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Recovering embodied energy one handbag at a time

I recently shot a video for Current TV about some Barcelona ecodesigners who are using trash to make fashion, or “trashion” as they call it.

What I liked about designers Luca Leonardi & Patricio Abreu of Vaho is they weren’t eco-preppies looking to make a buck, but true recyclers and lovers of street art.

When we went to the street looking for inspiration in the trash (this
was obviously set-up by me, since with a healthy online business and a
store in the trendiest Barcelona neighborhood, these days they’re not
spending much time poking through garbage), they played for my cameras
and we peaked in a garbage bin and checked out old street signs and
Luca got excited when he found old graffiti with his personal tag from
the old days before he took his designs off the street.

Beyond their authenticity, I like what they’re doing. They’ve found a
way to make sure that the highly-contaminating PVC
(polyvinyl chloride) found in the advertising banners on nearly every
Barcelona street is given a second life in items like handbags, aprons
and puff chairs. As Patricio put it, “the banners used to have a life
of 1 or 2 months, now they have the life of 4 or 5 years, however long
the bag lasts.”

While they weren’t the first to turn PVC into handbags, they were early
adaptors in Barcelona. When they got started they were the only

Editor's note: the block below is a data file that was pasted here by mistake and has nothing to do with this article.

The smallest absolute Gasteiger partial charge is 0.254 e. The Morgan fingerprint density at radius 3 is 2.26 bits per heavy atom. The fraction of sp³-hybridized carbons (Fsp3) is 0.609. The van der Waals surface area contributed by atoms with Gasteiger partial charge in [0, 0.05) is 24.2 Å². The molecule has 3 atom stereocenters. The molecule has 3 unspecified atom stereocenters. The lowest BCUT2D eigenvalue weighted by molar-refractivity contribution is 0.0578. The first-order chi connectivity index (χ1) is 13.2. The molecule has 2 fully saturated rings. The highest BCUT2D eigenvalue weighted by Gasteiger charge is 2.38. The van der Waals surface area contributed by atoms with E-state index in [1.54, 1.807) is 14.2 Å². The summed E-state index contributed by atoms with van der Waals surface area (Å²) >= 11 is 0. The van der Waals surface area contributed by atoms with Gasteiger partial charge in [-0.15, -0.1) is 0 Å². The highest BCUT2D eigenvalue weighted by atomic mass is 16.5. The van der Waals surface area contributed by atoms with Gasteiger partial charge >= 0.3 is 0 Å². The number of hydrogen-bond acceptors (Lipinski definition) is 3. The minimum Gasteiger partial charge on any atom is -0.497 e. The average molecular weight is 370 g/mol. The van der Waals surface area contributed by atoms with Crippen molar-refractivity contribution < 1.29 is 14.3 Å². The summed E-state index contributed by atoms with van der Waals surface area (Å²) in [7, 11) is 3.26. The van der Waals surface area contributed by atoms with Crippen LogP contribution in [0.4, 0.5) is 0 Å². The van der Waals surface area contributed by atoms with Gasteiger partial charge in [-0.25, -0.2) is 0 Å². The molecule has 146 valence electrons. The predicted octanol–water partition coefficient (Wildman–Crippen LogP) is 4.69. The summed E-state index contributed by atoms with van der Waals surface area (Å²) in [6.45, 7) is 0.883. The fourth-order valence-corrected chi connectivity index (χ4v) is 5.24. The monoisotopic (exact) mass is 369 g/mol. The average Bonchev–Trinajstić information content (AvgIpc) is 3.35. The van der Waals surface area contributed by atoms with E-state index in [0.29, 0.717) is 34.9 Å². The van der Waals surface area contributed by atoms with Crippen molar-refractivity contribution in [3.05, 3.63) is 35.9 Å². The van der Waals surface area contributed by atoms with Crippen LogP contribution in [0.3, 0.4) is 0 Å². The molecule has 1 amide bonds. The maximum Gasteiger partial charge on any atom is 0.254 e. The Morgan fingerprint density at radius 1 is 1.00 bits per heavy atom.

designers between used PVC and the landfill, but now Luca and Patricio
have plenty of competition for this recycled material, something that
they take in stride and even seem happy about. It fits when you
consider that they don’t believe ecodesign should exist as a genre, but
rather should be an inherent part of all design.

Their recycled PVC bags have made them a name, but they are constantly
adding to their trashion wares. Their trashformations include turning
oil drums and shopping carts into chairs and flat truck tires (the
inner tubes) and awning canvas into purses.

These two haven’t given up toilet paper to become No Impact Men and
they’re not the types to drop jargon like “embodied energy”, but they
definitely understand the concept.

Fabricio: “The consumer has to be more and more conscientious
of what he buys, knowing where it has come from and where it will end
up when he’s done using it, that its life cycle isn’t from when he buys
it to when he throws it in the trash.”

Luca: “People need to have a responsibility for what they
buy… whatever thing, a battery or a computer is made to be remade
into something else.”